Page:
Mount Sinai Medical Center was established in 1949 by a group of philanthropists and concerned citizens with two goals in mind: To make healthcare services readily available to all people, regardless of race, color or creed, or their ability to pay, and to create a hospital where physicians would be allowed to practice medicine without fear of discrimination. More than 60 years later, we are proud to remain a not-for-profit hospital that provides vital health care services to all citizens. Through the years, we have steadily gained the expertise, resources and facilities necessary to serve an ever-expanding population of people in need.
Today, Mount Sinai is a 672-bed hospital with four satellite centers. With more than 700 physicians, 3,000 employees and 500 volunteers, we are the largest private independent not-for-profit teaching hospital in South Florida. Our growth is fueled by our steadfast dedication to the hospital’s mission: To provide high quality health care to our diverse community enhanced through teaching, research, charity care and financial responsibility. We continue to work hard to make a positive difference in our communities by offering vital medical services, providing uncompensated care to those in need through a multitude of outreach and support programs, and by hosting free community lectures and health screenings. In addition, as one of six teaching hospitals in the state, Mount Sinai also is making an impact at the regional and national levels through our active medical training and research programs. As Mount Sinai continues to grow, so does our legacy of caring.
Mount Sinai is the largest private, independent, not-for-profit teaching hospital in South Florida. Our Centers of Excellence combine technology, research and academics to provide innovative, comprehensive care. One of the original statutory teaching hospitals in the state of Florida, Mount Sinai is the hospital of choice for those who seek the level of expertise and care that only a teaching hospital can provide.
Mount Sinai Medical Center plays a major role in the economic health of the community, with an estimated annual economic impact of $3.6 billion, including $1.5 billion in direct revenue and $967 million in added value. With more than 3,000 employees, Mount Sinai is the largest employer in Miami Beach and the 11th largest private employer in Miami-Dade County. In 2011 alone Mount Sinai provided more that $135 million in uncompensated care to help those in need.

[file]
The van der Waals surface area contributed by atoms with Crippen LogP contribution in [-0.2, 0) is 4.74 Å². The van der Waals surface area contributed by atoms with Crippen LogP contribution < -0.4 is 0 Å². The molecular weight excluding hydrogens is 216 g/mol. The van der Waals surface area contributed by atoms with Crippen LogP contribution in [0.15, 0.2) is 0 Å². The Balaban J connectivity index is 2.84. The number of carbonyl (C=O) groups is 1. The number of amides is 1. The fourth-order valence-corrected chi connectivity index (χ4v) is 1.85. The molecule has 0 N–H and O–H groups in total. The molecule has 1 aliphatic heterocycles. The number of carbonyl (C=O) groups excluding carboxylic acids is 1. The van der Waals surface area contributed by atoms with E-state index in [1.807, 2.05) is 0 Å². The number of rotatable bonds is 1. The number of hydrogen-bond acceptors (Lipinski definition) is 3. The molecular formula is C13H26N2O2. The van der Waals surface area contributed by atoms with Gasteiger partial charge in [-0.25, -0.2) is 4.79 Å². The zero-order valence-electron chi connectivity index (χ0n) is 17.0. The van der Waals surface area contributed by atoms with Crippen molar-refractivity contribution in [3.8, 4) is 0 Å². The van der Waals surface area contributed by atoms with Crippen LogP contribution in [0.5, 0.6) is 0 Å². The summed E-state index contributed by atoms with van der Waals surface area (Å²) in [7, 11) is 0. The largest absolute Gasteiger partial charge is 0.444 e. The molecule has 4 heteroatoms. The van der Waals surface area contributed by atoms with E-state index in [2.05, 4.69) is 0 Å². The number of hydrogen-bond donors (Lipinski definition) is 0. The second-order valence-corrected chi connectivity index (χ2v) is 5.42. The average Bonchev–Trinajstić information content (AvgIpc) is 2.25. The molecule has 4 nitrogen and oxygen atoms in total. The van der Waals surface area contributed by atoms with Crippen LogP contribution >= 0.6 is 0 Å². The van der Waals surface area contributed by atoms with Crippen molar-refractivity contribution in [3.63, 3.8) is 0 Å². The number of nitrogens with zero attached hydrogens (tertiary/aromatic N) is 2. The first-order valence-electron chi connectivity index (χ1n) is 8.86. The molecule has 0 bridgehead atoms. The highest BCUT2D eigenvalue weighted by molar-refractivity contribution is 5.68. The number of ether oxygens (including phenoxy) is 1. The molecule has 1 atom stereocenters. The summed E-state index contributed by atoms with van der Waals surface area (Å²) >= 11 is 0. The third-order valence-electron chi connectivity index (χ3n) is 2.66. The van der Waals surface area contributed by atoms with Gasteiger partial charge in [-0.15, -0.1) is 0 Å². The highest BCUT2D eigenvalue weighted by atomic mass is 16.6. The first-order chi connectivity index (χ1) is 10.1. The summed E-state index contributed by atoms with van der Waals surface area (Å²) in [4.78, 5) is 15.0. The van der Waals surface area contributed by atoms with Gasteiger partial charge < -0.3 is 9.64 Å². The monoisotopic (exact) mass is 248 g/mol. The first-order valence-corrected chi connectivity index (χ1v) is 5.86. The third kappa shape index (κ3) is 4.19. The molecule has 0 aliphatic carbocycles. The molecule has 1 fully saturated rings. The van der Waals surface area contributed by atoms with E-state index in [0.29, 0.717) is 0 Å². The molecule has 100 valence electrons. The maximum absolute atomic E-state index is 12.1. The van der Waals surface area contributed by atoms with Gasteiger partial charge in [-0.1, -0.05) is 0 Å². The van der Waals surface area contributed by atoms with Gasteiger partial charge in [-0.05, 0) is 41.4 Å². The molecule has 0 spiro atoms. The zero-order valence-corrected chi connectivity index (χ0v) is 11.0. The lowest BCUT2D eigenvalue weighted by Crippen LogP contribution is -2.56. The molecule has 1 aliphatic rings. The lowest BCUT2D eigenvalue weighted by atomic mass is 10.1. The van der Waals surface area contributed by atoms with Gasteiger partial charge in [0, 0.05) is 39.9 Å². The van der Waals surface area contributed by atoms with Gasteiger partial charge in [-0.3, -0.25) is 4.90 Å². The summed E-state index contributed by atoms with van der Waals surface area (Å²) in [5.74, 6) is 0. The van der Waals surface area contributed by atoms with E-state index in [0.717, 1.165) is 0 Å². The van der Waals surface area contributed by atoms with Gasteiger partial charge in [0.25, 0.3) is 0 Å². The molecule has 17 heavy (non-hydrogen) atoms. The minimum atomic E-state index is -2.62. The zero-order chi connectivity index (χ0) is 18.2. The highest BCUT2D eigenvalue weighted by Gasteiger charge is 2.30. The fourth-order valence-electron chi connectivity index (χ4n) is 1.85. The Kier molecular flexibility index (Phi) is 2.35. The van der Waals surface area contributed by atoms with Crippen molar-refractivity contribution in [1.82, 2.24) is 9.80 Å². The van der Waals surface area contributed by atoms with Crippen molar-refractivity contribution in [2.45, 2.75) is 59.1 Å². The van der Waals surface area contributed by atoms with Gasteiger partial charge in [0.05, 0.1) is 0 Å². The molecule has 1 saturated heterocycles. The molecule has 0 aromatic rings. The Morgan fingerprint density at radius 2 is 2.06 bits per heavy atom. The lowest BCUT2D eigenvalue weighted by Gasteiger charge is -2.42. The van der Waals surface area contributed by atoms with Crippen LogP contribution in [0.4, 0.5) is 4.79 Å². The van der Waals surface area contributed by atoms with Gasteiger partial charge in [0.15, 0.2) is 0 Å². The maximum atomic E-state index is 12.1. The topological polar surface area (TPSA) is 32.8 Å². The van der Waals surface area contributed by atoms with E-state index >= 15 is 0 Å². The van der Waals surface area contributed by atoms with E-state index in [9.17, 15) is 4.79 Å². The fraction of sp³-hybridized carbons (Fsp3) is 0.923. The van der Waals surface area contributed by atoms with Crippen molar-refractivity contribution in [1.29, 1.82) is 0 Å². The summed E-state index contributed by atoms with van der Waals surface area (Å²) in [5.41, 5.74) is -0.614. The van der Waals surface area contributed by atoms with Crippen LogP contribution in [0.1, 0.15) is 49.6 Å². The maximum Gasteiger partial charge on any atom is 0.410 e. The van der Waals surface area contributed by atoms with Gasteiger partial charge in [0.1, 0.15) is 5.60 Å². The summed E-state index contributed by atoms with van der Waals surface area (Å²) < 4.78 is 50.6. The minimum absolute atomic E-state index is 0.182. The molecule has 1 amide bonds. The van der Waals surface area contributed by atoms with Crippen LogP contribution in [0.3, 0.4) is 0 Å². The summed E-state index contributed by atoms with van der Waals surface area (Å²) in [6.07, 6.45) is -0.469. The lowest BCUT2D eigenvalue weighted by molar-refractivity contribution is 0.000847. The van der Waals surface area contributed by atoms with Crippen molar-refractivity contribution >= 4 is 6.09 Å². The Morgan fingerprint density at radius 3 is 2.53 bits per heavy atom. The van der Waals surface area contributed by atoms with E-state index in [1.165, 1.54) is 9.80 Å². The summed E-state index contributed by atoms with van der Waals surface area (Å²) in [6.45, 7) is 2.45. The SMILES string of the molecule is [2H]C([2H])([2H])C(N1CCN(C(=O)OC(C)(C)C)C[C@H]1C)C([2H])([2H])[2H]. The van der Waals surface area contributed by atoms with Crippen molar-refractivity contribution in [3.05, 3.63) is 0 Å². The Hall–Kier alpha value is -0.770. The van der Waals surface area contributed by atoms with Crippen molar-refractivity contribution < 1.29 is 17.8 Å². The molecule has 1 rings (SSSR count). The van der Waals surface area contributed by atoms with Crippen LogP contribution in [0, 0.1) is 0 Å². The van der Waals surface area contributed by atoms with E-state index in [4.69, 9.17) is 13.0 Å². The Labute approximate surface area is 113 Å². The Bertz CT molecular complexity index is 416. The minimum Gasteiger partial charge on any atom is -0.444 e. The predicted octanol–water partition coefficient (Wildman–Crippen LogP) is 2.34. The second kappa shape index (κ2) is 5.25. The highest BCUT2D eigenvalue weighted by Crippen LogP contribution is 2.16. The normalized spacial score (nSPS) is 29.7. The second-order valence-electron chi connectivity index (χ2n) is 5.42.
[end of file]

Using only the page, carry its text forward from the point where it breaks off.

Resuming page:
Reaching Out/Community Outreach
As part of our ongoing efforts to better serve our community, we continue to offer a range of outreach activities, including free lectures and health screenings.
As a not-for-profit teaching hospital, we are committed to investing in our community and providing beneficial outreach aimed at helping people live better, healthier lives. Information is the key to leading a healthy life. With that goal in mind, w provide free health screenings throughout Miami-Dade aimed at helping people identify their risk factors and make informed medical decisions. Mount Sinai also offers a series of free educational lectures on a variety of medical issues, including cardiovascular health, nutrition, stress management and stroke prevention. Lectures are offered in the communities of Aventura, Bal Harbour, Miami Beach, North Miami and Sunny Isles Beach.
Mount Sinai provides vital community programs and support groups throughout the community. The Geriatric House Calls program, for example, brings medical care to seniors who are not able to visit a doctor’s office. We also offer support groups and caregiver training sessions, both English and Spanish, where individuals are provided with information on how to best care for a person suffering from Alzheimer’s disease and other forms of memory loss.
Community Health Needs Assessment
The purpose of the Community Health Needs Assessment 2012 (CHNA 2012) for Mount Sinai Medical Center of Florida, Inc. is to comply with 501(r) of the Internal Revenue Code.
The methodology of this report follows the recommendations of the Association of American Medical Colleges (AAMC) and the National Committee on Vital and Health Statistics.
The report includes statistical data and scholarly opinions from a variety of federal, state and local government health agencies and from private organizations and community stakeholders.
Additional input was sought from people representing the broad interests of the community as well as local health experts via public meetings, interviews and an online assessment survey.
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